Writing a screenplay is not only a craft in storytelling but also in formatting. Studios have teams of script readers who filter hundreds of submissions, passing along the most substantial scripts. If your screenplay is not in the correct format or looks hard to read, it goes in the trash.
Screenplays require a particular page layout. This sets the standard of one written page equaling one minute of screen time. When it’s set correctly, this is a reasonably accurate approximation.
This article isn’t going to focus on margin setting; instead, it shows some best practices when writing your screenplay to give it the best chance of getting past “the gatekeeper.”
Title Page and Screenplay Layout
Screenplays are not novels. They need to be restricted to what will be seen explicitly on screen. Artistic prose only adds dead weight. Each scene has a specific title on its own line, followed by a brief description below it and character dialogue formatted near the center margin of the page. There are a few common variations of this format, namely the Cole & Haag and Warner Bros. layouts. They are virtually identical, with only minor differences in margin measurements.
The safest option is to use an application called Final Draft. The margins are preset and almost universally accepted across the industry. All you have to do is understand a few rules and then start typing.
The title page is painfully simple. It should only feature the title of the screenplay and the writer’s name in the center of the page and contact information on the bottom left. If it’s based on another work, you can note that below the writer’s name, but other than that, the title page is complete. Do not include fancy fonts, text effects, images, borders, unique stationery, taglines, summaries, or any additional information.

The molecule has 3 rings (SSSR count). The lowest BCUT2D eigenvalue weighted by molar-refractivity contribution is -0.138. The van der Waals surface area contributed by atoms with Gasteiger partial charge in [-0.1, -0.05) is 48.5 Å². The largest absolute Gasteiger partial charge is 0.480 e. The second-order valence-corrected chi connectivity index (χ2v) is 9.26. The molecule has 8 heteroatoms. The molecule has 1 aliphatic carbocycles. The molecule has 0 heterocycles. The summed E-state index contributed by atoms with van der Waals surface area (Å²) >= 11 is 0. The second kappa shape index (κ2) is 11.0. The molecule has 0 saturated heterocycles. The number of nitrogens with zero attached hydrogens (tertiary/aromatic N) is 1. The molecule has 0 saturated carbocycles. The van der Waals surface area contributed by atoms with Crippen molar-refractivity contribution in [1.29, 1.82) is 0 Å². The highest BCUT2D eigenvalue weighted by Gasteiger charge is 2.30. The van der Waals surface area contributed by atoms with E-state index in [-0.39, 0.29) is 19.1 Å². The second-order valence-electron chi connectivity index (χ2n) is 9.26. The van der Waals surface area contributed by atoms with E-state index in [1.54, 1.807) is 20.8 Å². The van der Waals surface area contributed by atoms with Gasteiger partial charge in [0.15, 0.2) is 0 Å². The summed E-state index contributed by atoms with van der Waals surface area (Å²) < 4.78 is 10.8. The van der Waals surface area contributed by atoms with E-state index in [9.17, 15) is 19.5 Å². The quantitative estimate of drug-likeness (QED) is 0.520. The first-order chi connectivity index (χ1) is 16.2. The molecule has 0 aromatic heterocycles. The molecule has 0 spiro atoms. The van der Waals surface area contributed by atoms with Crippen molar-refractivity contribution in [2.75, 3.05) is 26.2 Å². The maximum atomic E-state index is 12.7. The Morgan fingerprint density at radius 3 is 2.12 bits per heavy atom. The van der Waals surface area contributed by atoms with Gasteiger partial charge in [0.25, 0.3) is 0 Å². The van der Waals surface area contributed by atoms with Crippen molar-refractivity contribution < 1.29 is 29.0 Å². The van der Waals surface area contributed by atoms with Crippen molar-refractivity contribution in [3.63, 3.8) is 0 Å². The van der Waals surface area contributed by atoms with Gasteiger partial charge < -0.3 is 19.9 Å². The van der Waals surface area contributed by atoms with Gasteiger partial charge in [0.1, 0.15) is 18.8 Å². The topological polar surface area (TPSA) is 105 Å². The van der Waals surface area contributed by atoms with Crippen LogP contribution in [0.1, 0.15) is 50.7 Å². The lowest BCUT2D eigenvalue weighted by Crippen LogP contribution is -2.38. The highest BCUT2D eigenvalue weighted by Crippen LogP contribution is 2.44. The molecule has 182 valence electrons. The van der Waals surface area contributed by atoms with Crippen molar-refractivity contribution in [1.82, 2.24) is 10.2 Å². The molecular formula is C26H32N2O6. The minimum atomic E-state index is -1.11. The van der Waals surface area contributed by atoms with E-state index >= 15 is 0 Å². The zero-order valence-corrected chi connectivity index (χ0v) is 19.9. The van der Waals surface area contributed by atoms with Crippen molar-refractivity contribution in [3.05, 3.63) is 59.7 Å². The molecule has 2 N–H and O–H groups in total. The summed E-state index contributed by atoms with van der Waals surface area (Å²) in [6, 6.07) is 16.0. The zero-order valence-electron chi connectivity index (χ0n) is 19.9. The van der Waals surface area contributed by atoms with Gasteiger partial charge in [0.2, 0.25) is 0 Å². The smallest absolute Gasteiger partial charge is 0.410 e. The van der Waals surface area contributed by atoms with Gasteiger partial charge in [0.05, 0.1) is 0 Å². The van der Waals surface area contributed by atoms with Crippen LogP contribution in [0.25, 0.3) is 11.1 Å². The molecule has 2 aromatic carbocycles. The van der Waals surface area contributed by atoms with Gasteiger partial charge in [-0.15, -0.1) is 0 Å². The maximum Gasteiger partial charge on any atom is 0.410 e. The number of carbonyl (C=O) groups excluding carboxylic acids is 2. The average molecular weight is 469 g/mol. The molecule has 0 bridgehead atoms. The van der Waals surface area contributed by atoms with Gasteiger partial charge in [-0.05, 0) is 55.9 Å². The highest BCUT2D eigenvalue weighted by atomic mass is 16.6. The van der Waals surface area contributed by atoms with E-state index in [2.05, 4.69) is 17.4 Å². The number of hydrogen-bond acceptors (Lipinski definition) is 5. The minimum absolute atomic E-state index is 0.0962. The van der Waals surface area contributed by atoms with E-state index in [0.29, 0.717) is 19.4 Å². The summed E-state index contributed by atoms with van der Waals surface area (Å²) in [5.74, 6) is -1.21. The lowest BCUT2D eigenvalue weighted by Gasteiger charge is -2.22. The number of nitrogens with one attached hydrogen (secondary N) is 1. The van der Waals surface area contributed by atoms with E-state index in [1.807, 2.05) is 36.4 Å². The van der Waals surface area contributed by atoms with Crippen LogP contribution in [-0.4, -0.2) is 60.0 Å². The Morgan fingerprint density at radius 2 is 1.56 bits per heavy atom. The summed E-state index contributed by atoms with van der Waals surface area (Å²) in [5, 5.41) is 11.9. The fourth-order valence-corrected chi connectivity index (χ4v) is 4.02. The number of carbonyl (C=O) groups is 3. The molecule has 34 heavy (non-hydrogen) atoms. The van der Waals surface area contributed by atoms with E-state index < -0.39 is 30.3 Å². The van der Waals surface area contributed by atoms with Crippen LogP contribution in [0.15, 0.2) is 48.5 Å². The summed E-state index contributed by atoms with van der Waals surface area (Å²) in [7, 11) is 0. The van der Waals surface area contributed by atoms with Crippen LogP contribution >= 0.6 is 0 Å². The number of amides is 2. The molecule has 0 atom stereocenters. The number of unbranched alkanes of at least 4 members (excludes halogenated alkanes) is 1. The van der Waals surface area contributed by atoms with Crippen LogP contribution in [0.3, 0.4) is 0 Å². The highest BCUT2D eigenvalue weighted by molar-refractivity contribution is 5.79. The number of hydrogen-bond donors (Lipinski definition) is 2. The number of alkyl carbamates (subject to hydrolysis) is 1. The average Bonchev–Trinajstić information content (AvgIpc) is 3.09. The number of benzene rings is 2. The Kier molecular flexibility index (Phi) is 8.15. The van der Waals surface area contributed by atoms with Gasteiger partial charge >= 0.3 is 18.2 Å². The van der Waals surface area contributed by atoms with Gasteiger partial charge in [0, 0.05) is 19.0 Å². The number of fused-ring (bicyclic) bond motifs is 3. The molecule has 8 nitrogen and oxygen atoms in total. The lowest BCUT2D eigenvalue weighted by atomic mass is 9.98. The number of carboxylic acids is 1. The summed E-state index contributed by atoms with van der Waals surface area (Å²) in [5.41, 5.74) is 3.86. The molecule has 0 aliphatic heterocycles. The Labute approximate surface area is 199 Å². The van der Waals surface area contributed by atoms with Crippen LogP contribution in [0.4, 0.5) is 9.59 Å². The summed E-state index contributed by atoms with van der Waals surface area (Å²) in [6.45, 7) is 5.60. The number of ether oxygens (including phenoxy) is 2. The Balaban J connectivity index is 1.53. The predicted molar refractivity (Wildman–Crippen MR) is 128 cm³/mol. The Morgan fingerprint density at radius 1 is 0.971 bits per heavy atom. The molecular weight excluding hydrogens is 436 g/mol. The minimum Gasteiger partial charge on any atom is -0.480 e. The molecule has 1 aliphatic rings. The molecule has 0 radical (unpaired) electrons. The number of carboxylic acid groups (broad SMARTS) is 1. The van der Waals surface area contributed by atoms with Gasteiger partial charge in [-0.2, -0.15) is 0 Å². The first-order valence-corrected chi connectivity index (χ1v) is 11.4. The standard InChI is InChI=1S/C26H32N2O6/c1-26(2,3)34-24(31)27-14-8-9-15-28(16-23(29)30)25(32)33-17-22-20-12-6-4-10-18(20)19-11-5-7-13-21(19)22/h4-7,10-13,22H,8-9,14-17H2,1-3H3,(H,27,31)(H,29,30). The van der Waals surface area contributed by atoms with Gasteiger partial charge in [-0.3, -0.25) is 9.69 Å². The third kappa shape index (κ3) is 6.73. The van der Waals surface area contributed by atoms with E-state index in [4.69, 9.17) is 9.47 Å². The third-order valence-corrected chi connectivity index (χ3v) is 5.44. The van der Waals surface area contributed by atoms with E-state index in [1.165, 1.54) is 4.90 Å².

Do not include page numbers on the title page, nor does the title page count as page one. The first page of the actual screenplay is the “fade in” page and does not display a page number. Numbering begins on page two and is consistently formatted as the number with a period, “2.” Every page from here follows this format.
Scene headings identify where a scene is and when it is taking place. It also determines if it’s an interior or exterior setting. They are always on their own line and look like this:
EXT: BEACH – DAY
In a screenplay, a scene is defined as a change in time or location, and these changes must result in a new scene heading. If John is at the beach until nighttime and walks to the bar and goes inside, those are four distinct scene headings:
The format keeps the script looking clean and aids in pre-production organization. Do not label your scenes with numbers unless this is a shooting draft. That is typically reserved for the director’s script and the production team.
Scene descriptions serve only to set the scene and do not include anything that cannot be visually represented on screen (such as backstories or character thoughts). Descriptions are always written in the present tense and don’t include vocabulary such as “we see” or “we hear.” This is redundant; we assume anything written will be seen or heard.